July 21, 2015 Chair Mary Jo White Securities and Exchange

July 21, 2015
Chair Mary Jo White
Securities and Exchange Commission
100 F Street, NE
Washington, DC 20549
RE: Standardized Private Equity Fee Disclosure
Dear Chair White:
As state Treasurers and Comptrollers, we hereby urge the SEC to require general partners to
make better disclosure of private equity expenses to limited partners.
Private equity as an asset class plays a central role in public pension fund investment. The
Private Equity Growth Capital Council estimates U.S. public pension funds invest 9.4 percent of
their portfolios in private equity on a dollar-weighted basis. When comparing 10-year annualized
returns, pension fund investments in private equity have outperformed other asset classes. Given
the funding challenges facing so many public pension plans, strong returns continue to make
private equity investments an attractive option for public pension systems.
However, when compared to public asset classes, the cost structures of private equity are
complicated. This complexity, combined with a lack of industry disclosure best practices, has led
to an uneven playing field for state fiduciaries seeking to report private equity fees fully.
Among the four types of private equity firm expenses—management fees, fund expenses,
allocated incentive fees, and portfolio-company charges, a portion of which serve as offsets or
contra-expenses to limited partners—only directly billed management fees are easily segregable
and therefore regularly disclosed. Though private equity firms generally disclose information on
all types of fees, it is often reported deep in annual financial statements and is not reported
directly to limited partners on a quarterly basis. This lack of clear and frequent reporting has
resulted in an uneven approach to fee disclosure from private equity general partners to limited
One tangible example of inadequate expense reporting relates to portfolio company monitoring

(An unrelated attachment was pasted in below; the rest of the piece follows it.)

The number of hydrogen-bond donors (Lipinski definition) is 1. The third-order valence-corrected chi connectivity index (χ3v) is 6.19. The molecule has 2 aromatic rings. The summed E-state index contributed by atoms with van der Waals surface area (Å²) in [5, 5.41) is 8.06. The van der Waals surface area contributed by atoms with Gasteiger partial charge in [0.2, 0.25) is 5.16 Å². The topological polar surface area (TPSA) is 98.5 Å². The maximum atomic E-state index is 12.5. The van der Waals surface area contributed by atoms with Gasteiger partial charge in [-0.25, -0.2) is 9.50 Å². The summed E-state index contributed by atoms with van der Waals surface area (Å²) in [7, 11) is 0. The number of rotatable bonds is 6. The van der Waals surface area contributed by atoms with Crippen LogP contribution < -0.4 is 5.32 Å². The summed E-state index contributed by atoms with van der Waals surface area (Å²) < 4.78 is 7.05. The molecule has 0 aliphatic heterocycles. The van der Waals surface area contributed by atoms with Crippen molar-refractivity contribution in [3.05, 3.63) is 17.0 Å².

fees. Limited partners, such as state pension portfolios, are typically eligible for an allocation of
fees that private equity managers collect from their portfolio companies. However, this limited
partner share is usually not transferred to the limited partner, and instead it is maintained by the
manager and used as an offset against payment of management fees. The calculation behind this
offset is often opaque to the limited partner, making consistent disclosure of private equity
expenses to the public extremely challenging.
Broadly, this opacity has also led to a culture in which management fees reported by state
pension funds often do not reflect total management fees accrued by private equity firms. In the
absence of a clearly defined standard, states that voluntarily disclose more comprehensive
accounts of total fees and expenses are put at a disadvantage in state-to-state comparisons.
We believe increased disclosure transparency will provide limited partners with a stronger
negotiating position, ultimately resulting in more efficient investment options. We have a
fiduciary obligation to achieve these goals, and therefore assert that greater private equity fee
disclosure standards are in the public interest.
We welcome the opportunity to continue dialogue on this very important issue, and stand ready
and willing to assist the SEC in the consideration of this concept.
Jeffrey Barnette,
Deputy Chief Financial
Officer and Treasurer
District of Columbia
Mark Gordon,
State Treasurer
Scott M. Stringer
New York City Comptroller
Don Stenberg,
State Treasurer
John Chiang,
State Treasurer
Thomas P. DiNapoli,
New York State Comptroller
New York State Common
Retirement Fund
Manju Ganeriwala,
State Treasurer
Curtis M. Loftis, Jr.,
South Carolina
Ted Wheeler,
State Treasurer
Seth Magaziner,
General Treasurer
Rhode Island
Beth Pearce,
State Treasurer
Clint Zweifel,
State Treasurer
Janet Cowell,
State Treasurer
North Carolina